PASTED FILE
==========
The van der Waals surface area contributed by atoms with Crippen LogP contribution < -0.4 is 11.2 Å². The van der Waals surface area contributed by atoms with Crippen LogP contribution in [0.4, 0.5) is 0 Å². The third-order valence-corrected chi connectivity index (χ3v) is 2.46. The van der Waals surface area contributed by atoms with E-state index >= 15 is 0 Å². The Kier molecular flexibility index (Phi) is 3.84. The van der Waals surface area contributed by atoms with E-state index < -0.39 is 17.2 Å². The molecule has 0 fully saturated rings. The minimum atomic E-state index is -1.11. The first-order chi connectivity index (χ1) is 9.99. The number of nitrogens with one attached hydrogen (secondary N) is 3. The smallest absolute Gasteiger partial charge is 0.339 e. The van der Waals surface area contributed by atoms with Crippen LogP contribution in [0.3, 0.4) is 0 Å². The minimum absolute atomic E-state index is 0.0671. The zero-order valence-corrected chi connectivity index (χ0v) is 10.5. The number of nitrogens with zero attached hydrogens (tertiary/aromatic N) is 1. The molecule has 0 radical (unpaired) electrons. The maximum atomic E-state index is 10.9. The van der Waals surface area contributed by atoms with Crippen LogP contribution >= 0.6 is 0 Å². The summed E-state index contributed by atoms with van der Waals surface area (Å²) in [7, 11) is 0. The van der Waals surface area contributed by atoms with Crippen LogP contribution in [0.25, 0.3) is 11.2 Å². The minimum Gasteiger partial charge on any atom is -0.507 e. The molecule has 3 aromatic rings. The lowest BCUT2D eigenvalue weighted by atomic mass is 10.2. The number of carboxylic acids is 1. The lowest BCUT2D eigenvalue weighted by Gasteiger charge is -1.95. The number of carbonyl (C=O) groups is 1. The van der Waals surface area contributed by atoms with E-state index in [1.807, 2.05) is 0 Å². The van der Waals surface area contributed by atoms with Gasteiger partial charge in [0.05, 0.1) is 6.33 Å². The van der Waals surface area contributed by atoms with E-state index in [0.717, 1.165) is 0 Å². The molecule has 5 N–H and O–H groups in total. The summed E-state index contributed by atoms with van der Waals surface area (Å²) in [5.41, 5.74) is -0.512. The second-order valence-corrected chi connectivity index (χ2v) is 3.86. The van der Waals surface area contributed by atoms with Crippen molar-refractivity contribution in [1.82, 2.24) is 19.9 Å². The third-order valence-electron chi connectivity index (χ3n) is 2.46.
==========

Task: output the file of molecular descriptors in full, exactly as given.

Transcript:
The van der Waals surface area contributed by atoms with Crippen LogP contribution < -0.4 is 11.2 Å². The van der Waals surface area contributed by atoms with Crippen LogP contribution in [0.4, 0.5) is 0 Å². The third-order valence-corrected chi connectivity index (χ3v) is 2.46. The van der Waals surface area contributed by atoms with E-state index >= 15 is 0 Å². The Kier molecular flexibility index (Phi) is 3.84. The van der Waals surface area contributed by atoms with E-state index < -0.39 is 17.2 Å². The molecule has 0 fully saturated rings. The minimum atomic E-state index is -1.11. The first-order chi connectivity index (χ1) is 9.99. The number of nitrogens with one attached hydrogen (secondary N) is 3. The smallest absolute Gasteiger partial charge is 0.339 e. The van der Waals surface area contributed by atoms with Crippen LogP contribution in [0.3, 0.4) is 0 Å². The minimum absolute atomic E-state index is 0.0671. The zero-order valence-corrected chi connectivity index (χ0v) is 10.5. The number of nitrogens with zero attached hydrogens (tertiary/aromatic N) is 1. The molecule has 0 radical (unpaired) electrons. The maximum atomic E-state index is 10.9. The van der Waals surface area contributed by atoms with Crippen LogP contribution >= 0.6 is 0 Å². The summed E-state index contributed by atoms with van der Waals surface area (Å²) in [7, 11) is 0. The van der Waals surface area contributed by atoms with Crippen LogP contribution in [0.25, 0.3) is 11.2 Å². The minimum Gasteiger partial charge on any atom is -0.507 e. The molecule has 3 aromatic rings. The lowest BCUT2D eigenvalue weighted by atomic mass is 10.2. The number of carboxylic acids is 1. The lowest BCUT2D eigenvalue weighted by Gasteiger charge is -1.95. The number of carbonyl (C=O) groups is 1. The van der Waals surface area contributed by atoms with E-state index in [1.807, 2.05) is 0 Å². The van der Waals surface area contributed by atoms with Gasteiger partial charge in [0.05, 0.1) is 6.33 Å². The van der Waals surface area contributed by atoms with E-state index in [0.717, 1.165) is 0 Å². The molecule has 5 N–H and O–H groups in total. The summed E-state index contributed by atoms with van der Waals surface area (Å²) in [5.41, 5.74) is -0.512. The second-order valence-corrected chi connectivity index (χ2v) is 3.86. The van der Waals surface area contributed by atoms with Crippen molar-refractivity contribution in [1.82, 2.24) is 19.9 Å². The third-order valence-electron chi connectivity index (χ3n) is 2.46.